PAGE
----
cupy front rank among the leading departments of chemistry 
in this country. 

Then came the burning of the chemical ])uilding. Because 
of scarcity of funds, and l)ecause a new and more commodious 
structure was to be asked for, the laboratories were never com- 
pletely restored. The ruin was roofed over, and the work rein- 
stalled, but in a temporary and exceedingly inadequate man- 
ner. The building needed was not provided, and for four years 
this department marked time and struggled for existence. 

This condition of things was at the threshold of the great- 
est period of general growth ever experienced by the Univer- 
sity. Students rapidly increased in numbers in all the colleges, 
and the old laboratories already overcrowded were flooded be- 
yond their capacity with students seeking elementary instruc- 
tion. Here for more than four years the resources of the de- 
partment were taxed to the utmost to meet the increasing de- 
mands on the part of the University for elementary chemistry. 


General prosperity was a fact, but it brought about conditions 
doubly hard upon this department laboring to sustain its repu- 
tation among more fortunate neighbors in other institutions. 

Then came the final struggle when the building was won; 
though the amount granted was insufficient, and those who knew 
Professor Palmer in those dark days when the chemical build- 
ing for the third time hung in the balance — those only knew 
what the issue meant to him. Yet he never neglected his duty 
to the department or to students dependent upon it. These are 
conditions that try the souls of men; and though I never passed 
a word with him upon the subject, I knew what Professor Palmer 
lived through for some five years, and I honor his memory for 
his fortitude and his courage under circumstances more trying 
than most men are called upon to endure. 

He lived to see the building erected. For this we are glad. 
I wish he might have lived to see it completely equipped. I 
wish his dream might have been fully realized on this campus 
and in his lifetime. According to his allotted time he 
should have had a good quarter of a century yet in which to 
bring about his ideals. It is said of some men that their glory 
is brighter and their fame more lasting for a sudden and tragic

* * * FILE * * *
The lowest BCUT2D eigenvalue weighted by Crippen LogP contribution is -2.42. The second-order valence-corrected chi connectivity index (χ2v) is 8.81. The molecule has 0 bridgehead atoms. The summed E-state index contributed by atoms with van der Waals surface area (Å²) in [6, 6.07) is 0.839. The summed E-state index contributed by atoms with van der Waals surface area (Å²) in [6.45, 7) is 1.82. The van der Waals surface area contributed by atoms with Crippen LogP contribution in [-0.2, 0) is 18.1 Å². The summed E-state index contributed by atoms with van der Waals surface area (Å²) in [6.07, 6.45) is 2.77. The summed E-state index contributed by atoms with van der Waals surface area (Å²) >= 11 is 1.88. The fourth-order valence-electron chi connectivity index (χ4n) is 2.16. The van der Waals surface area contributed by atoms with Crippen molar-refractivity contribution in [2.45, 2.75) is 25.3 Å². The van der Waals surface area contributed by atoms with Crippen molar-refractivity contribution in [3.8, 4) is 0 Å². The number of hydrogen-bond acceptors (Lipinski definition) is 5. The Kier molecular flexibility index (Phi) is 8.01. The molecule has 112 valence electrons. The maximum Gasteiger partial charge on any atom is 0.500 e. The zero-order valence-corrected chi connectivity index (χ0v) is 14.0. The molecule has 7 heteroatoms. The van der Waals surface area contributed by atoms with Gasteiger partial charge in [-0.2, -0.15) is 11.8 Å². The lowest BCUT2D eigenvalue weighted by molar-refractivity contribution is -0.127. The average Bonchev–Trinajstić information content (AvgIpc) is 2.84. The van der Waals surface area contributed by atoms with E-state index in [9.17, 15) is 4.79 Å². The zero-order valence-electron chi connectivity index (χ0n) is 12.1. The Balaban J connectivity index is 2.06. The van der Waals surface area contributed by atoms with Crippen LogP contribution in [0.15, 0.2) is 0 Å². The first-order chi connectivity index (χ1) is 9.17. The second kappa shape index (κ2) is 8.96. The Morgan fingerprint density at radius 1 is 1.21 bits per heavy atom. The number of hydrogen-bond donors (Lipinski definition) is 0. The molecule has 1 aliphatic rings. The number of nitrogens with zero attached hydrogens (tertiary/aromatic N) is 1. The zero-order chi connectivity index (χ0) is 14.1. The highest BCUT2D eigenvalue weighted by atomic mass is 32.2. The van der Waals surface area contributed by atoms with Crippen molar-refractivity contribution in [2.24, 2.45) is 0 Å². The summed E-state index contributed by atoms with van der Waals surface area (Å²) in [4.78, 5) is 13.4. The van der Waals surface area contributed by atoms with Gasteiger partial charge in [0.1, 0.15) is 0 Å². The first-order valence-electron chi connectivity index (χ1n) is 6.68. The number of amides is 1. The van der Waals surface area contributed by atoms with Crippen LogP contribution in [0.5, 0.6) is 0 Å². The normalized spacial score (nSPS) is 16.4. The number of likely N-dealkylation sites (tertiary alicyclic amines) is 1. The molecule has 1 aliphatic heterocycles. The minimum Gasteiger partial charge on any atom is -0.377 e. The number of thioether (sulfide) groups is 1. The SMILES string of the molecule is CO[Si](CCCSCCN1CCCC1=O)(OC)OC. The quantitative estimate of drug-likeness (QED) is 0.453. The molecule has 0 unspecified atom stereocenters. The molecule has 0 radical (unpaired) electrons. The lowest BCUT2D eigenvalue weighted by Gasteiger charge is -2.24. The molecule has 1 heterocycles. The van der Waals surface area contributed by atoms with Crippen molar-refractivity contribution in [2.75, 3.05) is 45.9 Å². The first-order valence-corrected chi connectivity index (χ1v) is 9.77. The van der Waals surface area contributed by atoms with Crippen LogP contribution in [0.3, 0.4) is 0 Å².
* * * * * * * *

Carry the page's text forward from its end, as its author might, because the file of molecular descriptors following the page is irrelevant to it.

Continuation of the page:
taking off. This cannot be true of Professor Palmer. He would 
have won more laurels for himself and more credit for the Uni- 
versity he loved so well. It is good for most men to die in the 
harness. He was of the kind to go that way, and yet we can- 
not but wish that he might have worn the harness longer. By 
all human standards he had earned the right to do so; and had 
he been spared, he would have added yet new honors to the 
name to which we now pay our last tribute of respect and love. 

Address by Dean S. A. Forbes. 

After the various appreciations of Dr. Palmer — unusually full 
and fair, as it seems to me — which have been given by those 
who have preceded me, I may speak perhaps of a few less obvi- 
ous, less conspicuous matters, which I think are not less signifi- 


cant as clues to his character and helps to an understanding of 
his life. And first, in this connection, I think of the breadth 
and liberality of his intellectual sympathies and interests. We 
have heard of him here today as a chemical specialist, im- 
mersed in the work of his department, closely concentrated on 
his special subjects; but there was another side to him not 
nearly so evident or so well known. He was a chemist, indeed, 
from the ground up, one might almost say from the heart out, 
but when he was free from the harness of technical and ))usi- 
ness routine, when he could cast off his responsibilities for a 
little time and follow the lead that pleased him, it was not more 
chemistry that he seemed to want, it was not to chemistry that 
he turned for stimulus and refreshment, it was to almost any- 
thing else. 1 belonged, with him, to a little study club which 
met once a week; and when it came to the selection of a subject 
for reading and discussion. Dr. Palmer's choice never once 
turned to chemistry or to any allied subject, but to philosophy, 
or ethics, or economics, or sociology, or theoretical history, or 
biology, — to almost anything, indeed, except chemistry, which 
had a content of substantial and interesting thought, so pre- 
sented as to stimulate reflection and to provoke discussion. It 
was with these things that he sought to broaden his thinking and 
to refresh his mind. 

The scope of his intelligence, and the variety of his ability, 
were sometimes strikingly shown to us when it fell to him to 
abstract, for the general benefit, some article or some chap- 
ter on a subject so far removed from his personal studies that 
we would doulit, perhaps, whether he could do what was called 
for; whether, indeed, he could really understand the subject 
himself. But his presentation of the matter would neverthe- 
less come in as clear, as accurate, as complete, as fluent, as one 
of his lectures in elementary chemistry. This same ready,